‘Ich bin ein Hypocriet’

COLOMBUS – While Obama shined in Berlin, his Republican rival John McCain sat with a bratwurst in a German restaurant in Columbus, a major city in the U.S. state of Ohio.

Of course, he was a little envious of Obama, he admitted to reporters–but not too much.

“I’d love to give a speech in Germany, a political speech or a speech that would be of interest to Germans. But I would much prefer to do it as president of the United States rather than as a candidate for president. I run a campaign in the heartland of America and address the problems here in America.”

The senator from Arizona underscored once more that when it comes to foreign affairs, he has a lot more weight than Obama. Angela Merkel, he has met more than once, and Sarkozy and Gordon Brown are no strangers to him. And, today he meets the Dalai Lama, whom he calls a “transcendent international role model.”

Senator John Kerry, the 2004 Democratic presidential candidate and Obama advisor, naturally reacted in a much less grumpy manner to the “maiden speech” of his fellow Party member. “It is incredibly exciting to see an American presidential candidate being received with such enthusiasm in Europe.“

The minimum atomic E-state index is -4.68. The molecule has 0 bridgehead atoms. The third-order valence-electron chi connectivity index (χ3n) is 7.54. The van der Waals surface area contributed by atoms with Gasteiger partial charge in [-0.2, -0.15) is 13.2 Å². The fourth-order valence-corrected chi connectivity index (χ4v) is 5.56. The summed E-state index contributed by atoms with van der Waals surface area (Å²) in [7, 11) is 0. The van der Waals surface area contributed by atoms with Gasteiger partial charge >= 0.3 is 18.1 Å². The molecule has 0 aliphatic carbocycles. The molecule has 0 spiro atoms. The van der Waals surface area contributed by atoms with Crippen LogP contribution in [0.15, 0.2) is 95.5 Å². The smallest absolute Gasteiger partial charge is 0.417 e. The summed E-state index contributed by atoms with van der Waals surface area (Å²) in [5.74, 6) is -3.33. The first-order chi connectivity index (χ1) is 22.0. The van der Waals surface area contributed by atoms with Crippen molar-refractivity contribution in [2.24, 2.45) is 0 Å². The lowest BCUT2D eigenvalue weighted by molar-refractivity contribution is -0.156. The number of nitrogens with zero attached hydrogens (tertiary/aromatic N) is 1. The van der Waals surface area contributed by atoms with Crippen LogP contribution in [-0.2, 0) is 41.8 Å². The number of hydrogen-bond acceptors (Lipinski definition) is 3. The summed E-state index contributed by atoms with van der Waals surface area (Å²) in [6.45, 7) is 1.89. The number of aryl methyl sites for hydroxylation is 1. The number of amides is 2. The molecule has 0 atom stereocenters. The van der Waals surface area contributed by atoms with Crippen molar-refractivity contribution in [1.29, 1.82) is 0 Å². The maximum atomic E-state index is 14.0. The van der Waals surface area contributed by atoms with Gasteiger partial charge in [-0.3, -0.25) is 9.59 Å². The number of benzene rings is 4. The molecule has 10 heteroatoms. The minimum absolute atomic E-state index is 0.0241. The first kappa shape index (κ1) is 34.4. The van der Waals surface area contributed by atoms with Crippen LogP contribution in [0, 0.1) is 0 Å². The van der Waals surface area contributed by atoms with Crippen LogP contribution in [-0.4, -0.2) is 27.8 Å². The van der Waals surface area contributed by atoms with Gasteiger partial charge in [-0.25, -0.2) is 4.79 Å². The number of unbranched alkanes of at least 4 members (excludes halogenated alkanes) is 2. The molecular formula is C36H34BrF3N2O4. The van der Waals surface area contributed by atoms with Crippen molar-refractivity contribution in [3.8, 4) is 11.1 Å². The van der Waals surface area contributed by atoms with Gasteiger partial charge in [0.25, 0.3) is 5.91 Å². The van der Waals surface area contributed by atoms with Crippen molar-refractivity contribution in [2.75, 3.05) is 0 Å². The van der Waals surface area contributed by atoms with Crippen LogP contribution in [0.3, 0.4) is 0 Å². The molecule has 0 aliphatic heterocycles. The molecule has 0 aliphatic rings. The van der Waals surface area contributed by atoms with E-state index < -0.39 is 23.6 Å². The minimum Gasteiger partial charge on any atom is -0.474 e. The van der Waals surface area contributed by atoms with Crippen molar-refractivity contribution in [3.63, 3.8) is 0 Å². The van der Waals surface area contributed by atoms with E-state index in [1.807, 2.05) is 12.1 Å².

And, what is the Republican Party’s response? “Ich bin ein hypocriet,” thus referring to John Kennedy’s famous “Ich bin ein Berliner” in 1961.

The following are the first two (of five) Dutch readers’ reactions to the article:

1. “A Republican who addresses the domestic problems of the U.S. hah hah…that would be another first. Who is the real hypocrite here?“

2. “Partly because our views, such as on human rights, are much less closer in line with the U.S. than they have been, do we hand ourselves “economically” over to Russia, which has already shown in the past that it can misuse its power by halting the deliveries of natural gas to the Ukraine, or do we choose a dynamic relationship with the U.S.? I choose the latter. But much rather with a U.S. under Obama.”

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